With one of the best franchises in the NFL — the Steelers — declaring that it will use a self-imposed salary cap in the uncapped year, one of the worst franchises — the Lions — has done the same.
“I think the only prudent thing to do, from our perspective, is to
engage in the same kind of planning process that we would’ve if there
were a cap,” CEO Tom Lewand said Wednesday, per John Niyo of the Detroit News. “Eventually, there will be a new system. I
don’t know what that’s going to look like yet.
“The worst thing
that could happen would be to make progress in a significant way in
2010 and then have that progress impeded by new rules.”
We’ve previously explained that, after the salary cap goes away, the rules are there ain’t no rules, which means that teams will be proceeding at their own risk if they overspend in 2010.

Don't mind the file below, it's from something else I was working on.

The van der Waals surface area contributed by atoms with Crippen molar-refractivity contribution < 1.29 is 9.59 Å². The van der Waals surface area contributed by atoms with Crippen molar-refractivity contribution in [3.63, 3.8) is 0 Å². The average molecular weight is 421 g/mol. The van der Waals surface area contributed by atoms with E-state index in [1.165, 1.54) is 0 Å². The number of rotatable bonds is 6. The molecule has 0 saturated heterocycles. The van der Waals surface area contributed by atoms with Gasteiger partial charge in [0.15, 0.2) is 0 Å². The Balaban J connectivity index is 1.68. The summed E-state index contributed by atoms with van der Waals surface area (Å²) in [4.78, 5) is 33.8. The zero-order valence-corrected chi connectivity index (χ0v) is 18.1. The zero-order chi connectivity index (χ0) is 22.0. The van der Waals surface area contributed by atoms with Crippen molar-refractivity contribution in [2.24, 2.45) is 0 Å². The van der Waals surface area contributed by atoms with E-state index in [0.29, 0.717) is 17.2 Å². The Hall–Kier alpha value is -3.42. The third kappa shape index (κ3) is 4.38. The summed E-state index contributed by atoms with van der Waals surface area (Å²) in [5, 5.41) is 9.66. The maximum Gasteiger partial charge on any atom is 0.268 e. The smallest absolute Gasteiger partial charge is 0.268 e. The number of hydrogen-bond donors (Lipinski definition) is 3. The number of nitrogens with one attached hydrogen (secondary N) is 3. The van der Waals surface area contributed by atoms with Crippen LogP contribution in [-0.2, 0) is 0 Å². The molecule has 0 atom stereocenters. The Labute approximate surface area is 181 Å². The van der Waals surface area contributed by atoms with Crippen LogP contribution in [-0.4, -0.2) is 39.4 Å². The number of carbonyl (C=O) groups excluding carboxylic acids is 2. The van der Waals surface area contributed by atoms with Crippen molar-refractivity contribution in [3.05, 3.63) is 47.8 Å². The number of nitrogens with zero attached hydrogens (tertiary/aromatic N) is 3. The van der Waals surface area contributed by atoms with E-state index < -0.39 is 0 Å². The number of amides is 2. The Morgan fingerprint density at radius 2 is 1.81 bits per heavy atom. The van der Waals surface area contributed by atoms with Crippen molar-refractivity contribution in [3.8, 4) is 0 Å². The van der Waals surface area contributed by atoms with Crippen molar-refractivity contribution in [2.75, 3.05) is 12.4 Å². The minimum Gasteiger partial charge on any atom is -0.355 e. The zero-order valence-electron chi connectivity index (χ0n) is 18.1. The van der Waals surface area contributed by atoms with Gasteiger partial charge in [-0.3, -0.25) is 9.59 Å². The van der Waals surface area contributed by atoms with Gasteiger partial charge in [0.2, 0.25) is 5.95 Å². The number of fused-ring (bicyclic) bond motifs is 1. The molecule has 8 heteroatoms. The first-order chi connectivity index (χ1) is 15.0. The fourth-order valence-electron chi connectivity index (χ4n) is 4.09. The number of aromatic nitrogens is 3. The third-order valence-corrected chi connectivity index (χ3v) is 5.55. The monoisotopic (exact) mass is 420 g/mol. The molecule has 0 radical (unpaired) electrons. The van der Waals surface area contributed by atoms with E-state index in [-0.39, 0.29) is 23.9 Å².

This dynamic illustrates yet another way in which the uncapped year actually hurts players. Every prudent team has a budget, and they can set their own ceiling as high — or as low — as they wish. With no salary floor, there’s no bottom limit on each team’s upper limit.
None of this means that the union won’t ultimately claim collusion, but the union will need evidence more persuasive than the reality that every business determines on a year-by-year basis the amount of money that will be devoted to labor costs.